Not content with attacking Christians who wish to preserve Christianity in this country, the leaders of the Church of England have called for a blanket amnesty for asylum seekers and told Brits who lose their jobs that it is a “blessing in disguise” to be unemployed.
The CoE has called for all estimated 300,000 asylum seekers currently in Britain to be granted leave to stay in Britain indefinitely. The church’s
Sanhedrin Synod voted in favour of an amnesty for those whose cases are still being decided on, and said all those who want to live here should be allowed to work.
The Rev Ruth Worsley, (1 Timothy 2:12, But I suffer not a woman to teach, nor to usurp authority over the man, but to be in silence) a priest in the diocese of Southwell and Nottingham who tabled the motion on the subject, said: “With the arrival of the credit crunch, the subsequent loss of jobs, the recent call for British jobs for British people, there is a danger that we become inward-looking and even xenophobic. But the Gospel tells us that we are not a tribal nation (Yashua the Christ quoted in Mathew 15:24, I am not sent but unto the lost sheep of the house of Israel) but a global (2 Cor 6:17, Wherefore come out from among them and be ye separate, saith Yahweh) family.”
The Rev William Raines, of Manchester diocese, said: “The asylum system could have been designed by King Herod (The Ideumean/Canaanite jew King who instigated genocide against the true children of Israel) after reading Kafka (The Bohemian jew of Khazarian/Canaanite descent, writer of sickeningly perverse parody).” The
Sanhedrin Synod voted in favour of the motion by 242 votes to 1, with 1 abstention.
Meanwhile, the Right Reverend Richard Chartres, the Bishop of London, said “people being made jobless in the recession is a blessing in disguise and can come as a relief.” (2 Thesalonians 3:8 Neither did we eat any man's bread for nought; but wrought with labour and travail night and day, that we might not be chargeable to any of you: 3:9 Not because we have not power, but to make ourselves an ensample unto you to follow us).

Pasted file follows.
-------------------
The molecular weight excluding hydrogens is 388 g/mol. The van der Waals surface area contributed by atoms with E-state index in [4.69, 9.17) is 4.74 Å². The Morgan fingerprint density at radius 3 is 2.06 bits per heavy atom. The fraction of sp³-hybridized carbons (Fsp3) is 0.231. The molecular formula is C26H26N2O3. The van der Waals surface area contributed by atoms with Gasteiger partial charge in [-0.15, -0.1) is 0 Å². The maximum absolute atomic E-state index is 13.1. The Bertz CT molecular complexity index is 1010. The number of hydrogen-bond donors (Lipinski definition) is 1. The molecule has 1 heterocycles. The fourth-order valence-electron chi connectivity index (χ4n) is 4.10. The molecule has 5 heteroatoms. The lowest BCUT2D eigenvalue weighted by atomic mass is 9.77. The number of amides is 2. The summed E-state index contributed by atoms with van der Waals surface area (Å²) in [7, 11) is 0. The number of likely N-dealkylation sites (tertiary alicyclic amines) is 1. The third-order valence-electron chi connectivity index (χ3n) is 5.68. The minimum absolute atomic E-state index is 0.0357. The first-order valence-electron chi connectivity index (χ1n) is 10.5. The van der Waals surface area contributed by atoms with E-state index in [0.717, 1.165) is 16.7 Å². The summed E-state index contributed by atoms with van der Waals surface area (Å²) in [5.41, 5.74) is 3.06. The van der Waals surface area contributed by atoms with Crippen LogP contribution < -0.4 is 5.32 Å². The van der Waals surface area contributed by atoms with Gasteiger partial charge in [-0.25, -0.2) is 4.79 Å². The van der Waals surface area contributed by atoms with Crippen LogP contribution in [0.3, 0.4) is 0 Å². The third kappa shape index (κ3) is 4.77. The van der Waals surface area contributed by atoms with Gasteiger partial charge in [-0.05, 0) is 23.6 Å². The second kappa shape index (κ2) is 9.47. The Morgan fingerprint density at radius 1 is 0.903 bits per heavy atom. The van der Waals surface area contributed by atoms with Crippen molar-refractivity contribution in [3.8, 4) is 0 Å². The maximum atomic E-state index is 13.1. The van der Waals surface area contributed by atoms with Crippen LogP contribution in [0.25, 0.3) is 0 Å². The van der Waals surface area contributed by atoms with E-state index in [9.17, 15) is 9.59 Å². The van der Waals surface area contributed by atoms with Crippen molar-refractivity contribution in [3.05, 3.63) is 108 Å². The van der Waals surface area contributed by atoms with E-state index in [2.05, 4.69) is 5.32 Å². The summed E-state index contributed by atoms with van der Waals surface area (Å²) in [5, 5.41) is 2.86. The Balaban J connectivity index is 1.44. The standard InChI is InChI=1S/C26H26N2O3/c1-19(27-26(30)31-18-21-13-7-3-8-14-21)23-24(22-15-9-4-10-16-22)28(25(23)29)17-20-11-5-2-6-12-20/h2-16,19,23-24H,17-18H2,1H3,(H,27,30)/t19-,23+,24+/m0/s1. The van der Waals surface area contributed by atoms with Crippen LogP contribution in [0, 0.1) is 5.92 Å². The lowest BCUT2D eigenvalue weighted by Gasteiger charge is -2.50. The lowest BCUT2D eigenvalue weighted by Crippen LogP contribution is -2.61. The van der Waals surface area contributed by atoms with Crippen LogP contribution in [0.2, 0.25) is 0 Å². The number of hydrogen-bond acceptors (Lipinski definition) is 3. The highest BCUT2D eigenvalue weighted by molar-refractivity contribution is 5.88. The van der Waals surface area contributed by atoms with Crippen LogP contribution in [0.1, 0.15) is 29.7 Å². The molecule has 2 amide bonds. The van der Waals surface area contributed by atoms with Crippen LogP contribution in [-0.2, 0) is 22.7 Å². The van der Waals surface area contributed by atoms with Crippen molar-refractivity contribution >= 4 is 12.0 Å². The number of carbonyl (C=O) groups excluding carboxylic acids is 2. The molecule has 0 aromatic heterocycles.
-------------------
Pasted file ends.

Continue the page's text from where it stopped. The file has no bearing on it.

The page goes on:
“Those sacked ’seem to be relieved to get off the treadmill and to be given an opportunity to reconsider what they really want out of life,” Bishop Chartres said. (2 Thesalonians 3:10 For even when we were with you, this we commanded you, that if any would not work, neither should he eat. 3:11 For we hear that there are some which walk among you disorderly, working not at all, but are busybodies).
The third most senior figure in the Church added: “It is difficult to know whether to sympathise more with those who have lost their jobs or those who are left carrying even greater loads with higher targets and fewer colleagues.”
Bishop Chartres, whose job is not under threat because of the downturn, is paid £57,040 a year. However, he does not have to pay a mortgage. The bishop and his family live in a “see house” provided free by the Church in the Old Deanery, a grade one listed Wren house next to St Paul’s Cathedral. The apartment was refurbished for him at a cost of £300,000 in 1995.
Original article without quotes.
I earnestly pray the Rev Ruth Worsley, Rev Raines and Bishop Chartres et al contract some slow, pernicious and intractable brain eating disease... so be it.